To successfully mimic ECM microenvironments, the selection of protein material is critical and a leading choice is collagen, which is the main structural protein of extracellular matrices.29 Gelatin is a partially hydrolysed form of collagen,30 and offers a practical functional alternative that can be functionalized into photopolymerizable GelMA.31 Importantly, GelMA retains the biological activities of gelatin such as cell attachment and enzymatic degradation,32 and also offers tailorable mechanical properties which have led to its extensive use in 3D bioprinting and many other bioengineering applications.25, 27, 28, 32, 33, 34 For these reasons, GelMA has attracted significant interest as a material for preparing optimized 3D tissue analogues,25 and a porous GelMA scaffold for cell culture applications has been reported.35 The latter work also highlighted the challenges of fabricating porous, protein-based hydrogel scaffolds with hierarchical architectures as well as the importance of establishing robust materials science strategies to achieve the target objective. In particular, the fabrication process utilized soft alginate sacrificial beads that did not form colloidal crystals, and as a result the platform lacked a high degree of structural ordering.
As such, the fabrication of 3D protein-based ICC hydrogel platforms with highly ordered architectures and structural stability remains an outstanding goal and would be useful for preparing 3D replicas of human organs such as the liver.36, 37, 38 In this regard, the liver is one of the most challenging organs to mimic in engineered tissues, and addressing this challenge is important because cellular function is strongly correlated with the architectural arrangement.39 From a design perspective, the microscopic units in which liver cells reside in the body are lobules that are roughly hexagonal in shape,40 and thus ICC platforms arranged hexagonally are an ideal choice. For these reasons, we hypothesized that a 3D GelMA ICC hydrogel platform could be successfully established to mimic the hexagonal lobule structure while retaining ECM-like biological activity, and hence provide a superior 3D environment for culturing liver cells. Based on this goal, herein, we report the production of highly ordered, GelMA ICC hydrogel scaffolds that were engineered using a colloidal templating technique with optimized preparations of highly substituted, photocurable GelMA. Systematic examinations were conducted in terms of structural stability, uniform pore interconnectivity and tailorable degradation properties within the context of important biological applications, including in vitro tissue analogues for liver tissue engineering. To our knowledge, this is the first report of a highly ordered, protein-based ICC hydrogel platform for tissue engineering.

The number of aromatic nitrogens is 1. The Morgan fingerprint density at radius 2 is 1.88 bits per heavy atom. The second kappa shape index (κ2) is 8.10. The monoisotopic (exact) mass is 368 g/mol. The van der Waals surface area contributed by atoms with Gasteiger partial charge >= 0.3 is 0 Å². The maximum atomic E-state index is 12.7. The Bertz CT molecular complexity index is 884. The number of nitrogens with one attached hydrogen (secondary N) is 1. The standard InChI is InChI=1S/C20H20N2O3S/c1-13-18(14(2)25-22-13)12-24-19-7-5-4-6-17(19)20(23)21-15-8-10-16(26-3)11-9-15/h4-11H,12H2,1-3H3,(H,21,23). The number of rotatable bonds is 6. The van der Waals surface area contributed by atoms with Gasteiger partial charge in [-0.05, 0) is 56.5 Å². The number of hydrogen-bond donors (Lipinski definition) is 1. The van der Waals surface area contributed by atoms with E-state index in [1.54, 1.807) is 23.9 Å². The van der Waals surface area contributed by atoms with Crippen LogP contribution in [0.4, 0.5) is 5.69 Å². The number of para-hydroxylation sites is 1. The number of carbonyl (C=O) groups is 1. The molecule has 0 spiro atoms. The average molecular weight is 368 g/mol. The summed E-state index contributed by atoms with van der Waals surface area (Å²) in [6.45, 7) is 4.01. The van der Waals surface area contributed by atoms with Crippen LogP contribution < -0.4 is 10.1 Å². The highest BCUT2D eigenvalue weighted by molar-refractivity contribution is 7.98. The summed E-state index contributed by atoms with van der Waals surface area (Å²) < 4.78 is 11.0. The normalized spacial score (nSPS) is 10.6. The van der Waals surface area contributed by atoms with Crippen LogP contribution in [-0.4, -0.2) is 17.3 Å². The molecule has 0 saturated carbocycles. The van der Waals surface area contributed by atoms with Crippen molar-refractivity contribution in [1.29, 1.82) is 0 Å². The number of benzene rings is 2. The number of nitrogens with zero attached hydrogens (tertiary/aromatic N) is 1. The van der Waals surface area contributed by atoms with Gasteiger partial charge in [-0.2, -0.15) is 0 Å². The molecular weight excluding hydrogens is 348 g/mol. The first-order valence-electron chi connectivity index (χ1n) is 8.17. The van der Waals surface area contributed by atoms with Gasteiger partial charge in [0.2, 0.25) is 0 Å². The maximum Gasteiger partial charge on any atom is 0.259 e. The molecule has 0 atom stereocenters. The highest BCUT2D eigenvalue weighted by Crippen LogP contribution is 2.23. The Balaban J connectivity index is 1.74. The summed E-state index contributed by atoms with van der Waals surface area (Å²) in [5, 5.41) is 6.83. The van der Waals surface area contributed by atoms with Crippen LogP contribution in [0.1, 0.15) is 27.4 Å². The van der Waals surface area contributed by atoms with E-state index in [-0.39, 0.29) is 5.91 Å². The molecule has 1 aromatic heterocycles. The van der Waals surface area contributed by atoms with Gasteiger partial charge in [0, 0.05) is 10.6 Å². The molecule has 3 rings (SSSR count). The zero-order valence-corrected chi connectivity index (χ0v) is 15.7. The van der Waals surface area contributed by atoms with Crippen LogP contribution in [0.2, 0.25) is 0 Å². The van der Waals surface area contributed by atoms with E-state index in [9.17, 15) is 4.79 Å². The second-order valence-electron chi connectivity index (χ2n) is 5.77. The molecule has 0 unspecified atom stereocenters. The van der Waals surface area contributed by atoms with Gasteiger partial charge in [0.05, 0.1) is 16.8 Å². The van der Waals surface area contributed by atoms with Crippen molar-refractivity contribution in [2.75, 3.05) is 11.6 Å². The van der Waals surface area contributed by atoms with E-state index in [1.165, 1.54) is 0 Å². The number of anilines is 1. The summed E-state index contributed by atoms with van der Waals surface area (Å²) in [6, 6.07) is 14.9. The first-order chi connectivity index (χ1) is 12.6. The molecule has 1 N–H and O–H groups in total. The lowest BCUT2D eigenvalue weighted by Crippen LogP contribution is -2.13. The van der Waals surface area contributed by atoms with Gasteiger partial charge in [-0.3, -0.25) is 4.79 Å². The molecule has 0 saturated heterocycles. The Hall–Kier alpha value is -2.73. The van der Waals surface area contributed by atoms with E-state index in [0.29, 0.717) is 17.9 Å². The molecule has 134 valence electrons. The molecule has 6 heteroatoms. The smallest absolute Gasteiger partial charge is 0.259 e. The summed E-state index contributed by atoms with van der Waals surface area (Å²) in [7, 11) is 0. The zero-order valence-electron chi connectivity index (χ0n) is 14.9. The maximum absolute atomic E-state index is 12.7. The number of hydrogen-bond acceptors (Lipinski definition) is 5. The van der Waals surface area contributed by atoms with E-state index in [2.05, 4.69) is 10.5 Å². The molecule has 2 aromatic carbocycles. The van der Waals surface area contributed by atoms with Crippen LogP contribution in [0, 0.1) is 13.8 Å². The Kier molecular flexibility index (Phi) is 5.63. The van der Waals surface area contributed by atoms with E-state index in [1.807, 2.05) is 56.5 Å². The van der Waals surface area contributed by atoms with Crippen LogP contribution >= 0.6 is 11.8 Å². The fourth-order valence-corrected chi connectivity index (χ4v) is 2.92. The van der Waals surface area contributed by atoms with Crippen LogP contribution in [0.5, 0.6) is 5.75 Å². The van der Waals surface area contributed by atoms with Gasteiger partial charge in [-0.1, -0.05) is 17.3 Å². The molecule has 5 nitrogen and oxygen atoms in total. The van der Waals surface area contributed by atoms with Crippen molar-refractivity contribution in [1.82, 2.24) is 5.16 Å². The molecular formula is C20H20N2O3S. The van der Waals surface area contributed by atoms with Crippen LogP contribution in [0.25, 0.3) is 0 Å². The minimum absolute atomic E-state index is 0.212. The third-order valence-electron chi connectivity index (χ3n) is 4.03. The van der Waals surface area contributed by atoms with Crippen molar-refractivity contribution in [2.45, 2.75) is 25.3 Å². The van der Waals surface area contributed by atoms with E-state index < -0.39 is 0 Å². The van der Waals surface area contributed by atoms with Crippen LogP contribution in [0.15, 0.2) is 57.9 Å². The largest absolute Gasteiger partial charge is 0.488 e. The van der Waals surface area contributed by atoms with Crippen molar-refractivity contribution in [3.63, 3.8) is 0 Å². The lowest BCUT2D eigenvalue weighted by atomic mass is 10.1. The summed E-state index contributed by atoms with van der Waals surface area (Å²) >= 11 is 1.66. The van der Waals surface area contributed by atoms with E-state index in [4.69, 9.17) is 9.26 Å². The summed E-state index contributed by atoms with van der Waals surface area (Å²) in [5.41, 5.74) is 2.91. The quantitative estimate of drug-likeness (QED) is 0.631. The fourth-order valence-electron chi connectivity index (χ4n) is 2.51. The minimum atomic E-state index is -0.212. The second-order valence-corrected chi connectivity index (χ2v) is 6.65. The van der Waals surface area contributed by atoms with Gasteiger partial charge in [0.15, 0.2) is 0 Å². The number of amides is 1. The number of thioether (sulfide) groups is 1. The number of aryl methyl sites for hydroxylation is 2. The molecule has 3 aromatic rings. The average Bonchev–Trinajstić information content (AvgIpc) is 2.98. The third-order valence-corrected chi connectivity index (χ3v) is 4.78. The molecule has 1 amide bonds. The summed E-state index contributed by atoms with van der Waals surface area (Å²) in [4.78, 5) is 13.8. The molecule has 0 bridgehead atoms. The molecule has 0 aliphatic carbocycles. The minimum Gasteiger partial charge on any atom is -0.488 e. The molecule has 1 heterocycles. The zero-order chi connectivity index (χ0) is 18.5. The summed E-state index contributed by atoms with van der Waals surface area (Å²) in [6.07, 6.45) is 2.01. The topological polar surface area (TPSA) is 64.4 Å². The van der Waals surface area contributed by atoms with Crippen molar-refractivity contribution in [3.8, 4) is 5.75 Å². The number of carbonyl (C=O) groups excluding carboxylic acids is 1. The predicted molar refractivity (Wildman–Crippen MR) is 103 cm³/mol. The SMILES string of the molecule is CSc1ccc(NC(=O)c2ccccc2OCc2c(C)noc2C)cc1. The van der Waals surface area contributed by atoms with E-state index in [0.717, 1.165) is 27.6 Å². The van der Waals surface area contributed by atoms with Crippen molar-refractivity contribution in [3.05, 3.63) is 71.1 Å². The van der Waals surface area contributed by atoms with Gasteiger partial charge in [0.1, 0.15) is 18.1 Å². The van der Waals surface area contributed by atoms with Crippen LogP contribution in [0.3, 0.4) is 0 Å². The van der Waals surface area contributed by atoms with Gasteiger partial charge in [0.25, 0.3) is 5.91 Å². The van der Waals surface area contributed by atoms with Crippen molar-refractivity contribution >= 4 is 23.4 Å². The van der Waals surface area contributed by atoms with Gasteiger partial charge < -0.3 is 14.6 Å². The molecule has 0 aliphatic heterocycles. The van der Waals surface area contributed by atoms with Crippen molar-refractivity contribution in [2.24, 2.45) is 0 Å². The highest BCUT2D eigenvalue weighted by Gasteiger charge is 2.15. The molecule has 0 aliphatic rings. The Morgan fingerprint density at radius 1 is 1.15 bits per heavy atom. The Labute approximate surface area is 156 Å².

Fabrication and degradation of gelatin-based ICC hydrogel scaffolds
GelMA samples with different degrees of substitution (DS) were synthesized as seen in Figure 1a according to the literature.27 Briefly, type A gelatin (175 bloom) was dissolved at 10 w/v% at 60 °C in two buffer systems (phosphate buffered saline (PBS) and 0.1 M carbonate-bicarbonate (CB) buffer). GelMA samples were prepared by the reaction of gelatin with methacrylic anhydride (94%) at a feed ratio of methacrylic anhydride (1 ml) to gelatin (10 g) at 50 °C for 3 h in three different conditions (PBS, CB and CB with pH maintenance at 9.0) in a time-lapse loading manner. After 3 h of reaction, the solutions were readjusted to pH of 7.4, filtered, dialysed using PALL Minimate TFF Capsule (Ann Arbor, MI, USA) with 10 kDa MWCO at 40 °C for 1 day, lyophilized and stored at −20 °C until further use. The DS of GelMA was quantitatively measured by 2,4,6-trinitrobenzene sulfonic acid and verified by 1H-NMR (Avance I 400 MHz, Bruker, Rheinstetten, Germany) in deuterium oxide.
Polystyrene beads of 138±2.0 μm diameter (Duke Scientific Corporation, Palo Alto, CA, USA) were self-assembled in 70% ethanol solution in polypropylene moulds of 6 mm diameter by shaking for 2 days and annealed at 134 °C for 6 h to obtain lattices. GelMA samples with different DS were dissolved at various concentrations (5, 10, 20, 30 and 40 w/v%) in distilled water at 50 °C. The solutions of GelMA containing 1% 2-hydroxy-4′-(2-hydroxyethoxy)-2-methylpropiophenone (I2959) were soaked into the lattices by centrifugation at 15 000 r.p.m. at 40 °C for 10 min. The GelMA infiltrated lattices were cured by ultraviolet light (UV; 365 nm at 100 mW cm−2) for 10 min, and then polystyrene beads were removed using tetrahydrofuran. The GelMA ICC scaffolds were sterilized with 70% ethanol solution, washed three times with PBS, and finally stored in distilled water or PBS at 4 °C until further use. The fabricated scaffolds with different concentrations and different DS were evaluated in terms of structural integrity and dimensional stability. All chemicals were purchased from Sigma-Aldrich (St Louis, MO, USA) unless specified.
Mechanical properties of aqueous GelMA solutions (30 w/v%) containing I2959 (1 w/v%) were characterized with sinusoidal shear rheometry. Frequency-sweep measurements were conducted using a rheometer (Anton Paar Physica MCR 501, Graz, Austria), equipped with a temperature-controllable glass plate, UV curing system (365 nm, 100 mW cm−2), and a 25 mm cone-plate geometry with an angle of 1°. The measurement conditions were at 2% strain amplitude at an oscillation frequency of 0.1–10 Hz. Similarly, the storage modulus of each GelMA ICC scaffold was measured with a 10 mm diameter parallel-plate geometry at 0.1 % strain and 0.1 Hz. The temperature was maintained at 37 °C throughout the measurements.
Accelerated enzyme degradation study
ICC scaffolds made of GelMA (30 w/v%) with different DS were tested for enzymatic degradation in 1 mg ml−1 of collagenase (125 CDU mg−1 solid) in Hank’s Balanced Salt Solution, containing 3 mM CaCl2. Surface morphology of GelMA ICC scaffolds was observed through an optical microscope during the degradation, and mass loss of GelMA ICC scaffolds was also measured.